Hey there, time traveller!
This article was published 15/5/2014 (714 days ago), so information in it may no longer be current.
In "Terrorists in our midst" (May 12), Danny Eisen and Tom Quiggin apparently sought to educate the public about the threat of terrorism.
Instead, they presented a conspiracy-laden diatribe that, in a sweeping stroke, smeared our long-standing Canadian organization as "terrorists" and despicably suggested we intend to destroy Canada from within.
By painting a far-fetched plot of sedition, the writers deliberately avoided the truth and mimicked the documented anti-Muslim cottage industry south of the border.
Rather than educate, their article misled readers by suggesting associations between known terrorist groups and Canadian Muslim organizations that have roundly condemned terrorism and extremism.
Since 2000, the National Council of Canadian Muslims (NCCM) has engaged with fellow Canadians, promoting active citizenship and outreach. As a mainstream organization, we have worked tirelessly, educating Canadian Muslims about their rights and responsibilities, building mutual understanding between communities, participating in major public inquiries and appearing before the Supreme Court of Canada.
We participate in important coalitions with respected organizations such as Amnesty International Canada and the Canadian Civil Liberties Association to uphold fundamental rights and the rule of law -- indeed, to help make Canada an even better place for all.
NCCM's entire body of work is public and we have consistently denounced all forms of violent extremism and specifically condemned terror groups such as al-Qaida and Hamas. No amount of mudslinging will change these facts.
Apparently, this was not enough to escape the shameful suggestion NCCM is among the "terrorists in our midst." Why? The writers absurdly claim NCCM's predecessor organization, CAIR-CAN, was founded by the Muslim Brotherhood, a foreign political group. This is patently false. The public record shows our organization was launched in July 2000 in Ottawa by prominent Canadian Muslims led by Globe and Mail columnist Dr. Sheema Khan.
The writers then base their shoddy claims on an obscure document dated May 1991. This 23-year-old document featured one person's ravings about "sabotaging" western civilization and contained a list of American Muslim groups in existence at that time.
Some claim this document was the Egyptian-based Muslim Brotherhood's plan in America, but experts such as George Washington University's dean of the School of Public Affairs, Michael E. Brown, say "(n)obody has ever produced any evidence that the document was more than something produced by the daydream of one enthusiast."
How this document has anything to do with NCCM is beyond any comprehension of reality.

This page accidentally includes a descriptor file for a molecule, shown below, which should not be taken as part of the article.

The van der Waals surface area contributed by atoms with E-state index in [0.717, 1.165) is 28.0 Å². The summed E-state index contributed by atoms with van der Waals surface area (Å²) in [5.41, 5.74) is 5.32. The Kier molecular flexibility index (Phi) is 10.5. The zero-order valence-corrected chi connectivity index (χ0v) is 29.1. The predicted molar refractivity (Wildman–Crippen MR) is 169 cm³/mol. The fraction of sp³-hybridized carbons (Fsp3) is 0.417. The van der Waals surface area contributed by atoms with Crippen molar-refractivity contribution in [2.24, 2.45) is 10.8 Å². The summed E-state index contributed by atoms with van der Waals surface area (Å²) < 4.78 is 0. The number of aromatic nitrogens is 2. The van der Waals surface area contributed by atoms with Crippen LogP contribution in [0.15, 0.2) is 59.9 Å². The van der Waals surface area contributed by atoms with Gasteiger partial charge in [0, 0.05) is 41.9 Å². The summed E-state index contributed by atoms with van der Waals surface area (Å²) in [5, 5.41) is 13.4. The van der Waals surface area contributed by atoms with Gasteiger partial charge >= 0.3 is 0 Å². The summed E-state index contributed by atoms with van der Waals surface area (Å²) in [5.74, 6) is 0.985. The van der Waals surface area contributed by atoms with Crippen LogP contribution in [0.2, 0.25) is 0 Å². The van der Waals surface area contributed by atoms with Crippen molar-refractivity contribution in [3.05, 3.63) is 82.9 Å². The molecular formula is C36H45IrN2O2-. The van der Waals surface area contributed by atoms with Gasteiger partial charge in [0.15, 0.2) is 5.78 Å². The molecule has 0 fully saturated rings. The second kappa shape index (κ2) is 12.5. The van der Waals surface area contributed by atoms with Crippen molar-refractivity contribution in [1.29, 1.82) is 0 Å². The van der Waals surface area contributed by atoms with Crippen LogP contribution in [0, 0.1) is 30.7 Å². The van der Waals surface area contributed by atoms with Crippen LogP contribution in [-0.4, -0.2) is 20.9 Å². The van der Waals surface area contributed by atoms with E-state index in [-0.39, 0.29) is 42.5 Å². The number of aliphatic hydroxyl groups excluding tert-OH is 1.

Yet, this single, two-decade-old article has now taken on a role analogous to that of the infamous Protocols of the Elders of Zion. It has been used by far-right conspiracy theorists and their sympathizers to suggest an all-out Muslim plot to subvert Canada and the United States.
But Eisen and Quiggin are not alone in dressing up false statements as facts.
Earlier this year, NCCM sent an open letter urging Prime Minister Stephen Harper to reconsider inviting an individual to officially accompany him on his visit to the Middle East because that person had publicly endorsed two prolific anti-Muslim campaigners.
Rather than address our legitimate concern, the prime minister's spokesman tried to silence us with an egregious smear by saying NCCM has "documented ties to a terrorist organization such as Hamas." When confronted, the PMO has remained tight-lipped about their dangerous accusation.
We subsequently issued a legal notice for defamation to the PMO. Any level-headed Canadian would do the same.
As noted, NCCM has consistently condemned terrorism and terror groups and openly advocates pluralism and a human rights agenda. How then could we be associated with such a group?
The writers seem to want people to believe NCCM is "tied" to Hamas through a "Muslim Brotherhood conspiracy" of which we and Canadian Muslims are unaware. The ludicrous nature of their claim instead speaks volumes about them and their intentions.
Eisen, like many Muslims in Canada and abroad, has suffered personal loss from al-Qaida's terrorism. He has spoken publicly about it with the prime minister and purportedly shares a close relationship with the governing Conservatives.
This, however, does not justify smearing us and other Canadian Muslims with the tar of terrorism any more than it would justify saying all Catholics are stealth supporters of IRA-style terror. Such a divisive approach only plays into the hands of extremists.
Recall the Protocols of the Elders of Zion was an anti-Semitic hoax claiming a Jewish plan for global domination. It was an extremely perilous lie as history attests. Surely, we have learned much from that time.
Whether talking about Jews or Muslims, there is no conspiracy for societal domination. Suggesting as much is more than just false and offensive -- it is outright dangerous and it should be shunned.
Canadians deserve a basic standard of evidence and honest debate from both our elected leaders and our media instead of peddling baseless claims that spread fear and suspicion.
Ihsaan Gardee is the executive director of the National Council of Canadian Muslims (NCCM).